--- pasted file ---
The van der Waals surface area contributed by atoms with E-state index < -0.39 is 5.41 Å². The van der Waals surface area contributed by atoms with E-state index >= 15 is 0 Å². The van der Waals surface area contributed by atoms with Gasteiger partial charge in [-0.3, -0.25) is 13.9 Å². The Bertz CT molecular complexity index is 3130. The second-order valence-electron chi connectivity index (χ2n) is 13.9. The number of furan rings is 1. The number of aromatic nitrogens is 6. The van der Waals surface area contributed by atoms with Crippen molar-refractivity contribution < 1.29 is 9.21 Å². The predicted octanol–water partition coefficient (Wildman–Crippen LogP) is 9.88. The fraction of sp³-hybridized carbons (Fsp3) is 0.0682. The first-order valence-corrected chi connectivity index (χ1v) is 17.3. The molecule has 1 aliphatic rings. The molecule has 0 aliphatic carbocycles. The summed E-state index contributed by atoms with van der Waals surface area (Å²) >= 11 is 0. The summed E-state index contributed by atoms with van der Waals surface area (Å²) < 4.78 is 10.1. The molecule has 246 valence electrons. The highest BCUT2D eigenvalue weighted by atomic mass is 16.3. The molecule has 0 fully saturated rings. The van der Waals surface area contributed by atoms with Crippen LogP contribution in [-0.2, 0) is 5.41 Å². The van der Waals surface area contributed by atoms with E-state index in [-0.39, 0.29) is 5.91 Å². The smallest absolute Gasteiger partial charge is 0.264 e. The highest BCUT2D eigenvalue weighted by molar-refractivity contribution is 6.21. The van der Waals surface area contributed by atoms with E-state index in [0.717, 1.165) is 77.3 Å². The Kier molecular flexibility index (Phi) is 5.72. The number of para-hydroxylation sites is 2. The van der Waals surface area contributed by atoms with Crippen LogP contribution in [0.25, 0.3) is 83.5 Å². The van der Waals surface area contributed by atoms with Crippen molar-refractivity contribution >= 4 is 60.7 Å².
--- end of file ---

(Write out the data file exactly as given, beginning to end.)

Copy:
The van der Waals surface area contributed by atoms with E-state index < -0.39 is 5.41 Å². The van der Waals surface area contributed by atoms with E-state index >= 15 is 0 Å². The van der Waals surface area contributed by atoms with Gasteiger partial charge in [-0.3, -0.25) is 13.9 Å². The Bertz CT molecular complexity index is 3130. The second-order valence-electron chi connectivity index (χ2n) is 13.9. The number of furan rings is 1. The number of aromatic nitrogens is 6. The van der Waals surface area contributed by atoms with Crippen molar-refractivity contribution < 1.29 is 9.21 Å². The predicted octanol–water partition coefficient (Wildman–Crippen LogP) is 9.88. The fraction of sp³-hybridized carbons (Fsp3) is 0.0682. The first-order valence-corrected chi connectivity index (χ1v) is 17.3. The molecule has 1 aliphatic rings. The molecule has 0 aliphatic carbocycles. The summed E-state index contributed by atoms with van der Waals surface area (Å²) >= 11 is 0. The summed E-state index contributed by atoms with van der Waals surface area (Å²) < 4.78 is 10.1. The molecule has 246 valence electrons. The highest BCUT2D eigenvalue weighted by atomic mass is 16.3. The molecule has 0 fully saturated rings. The van der Waals surface area contributed by atoms with Crippen LogP contribution in [-0.2, 0) is 5.41 Å². The van der Waals surface area contributed by atoms with E-state index in [-0.39, 0.29) is 5.91 Å². The smallest absolute Gasteiger partial charge is 0.264 e. The highest BCUT2D eigenvalue weighted by molar-refractivity contribution is 6.21. The van der Waals surface area contributed by atoms with E-state index in [0.717, 1.165) is 77.3 Å². The Kier molecular flexibility index (Phi) is 5.72. The number of para-hydroxylation sites is 2. The van der Waals surface area contributed by atoms with Crippen LogP contribution in [0.25, 0.3) is 83.5 Å². The van der Waals surface area contributed by atoms with Crippen molar-refractivity contribution >= 4 is 60.7 Å².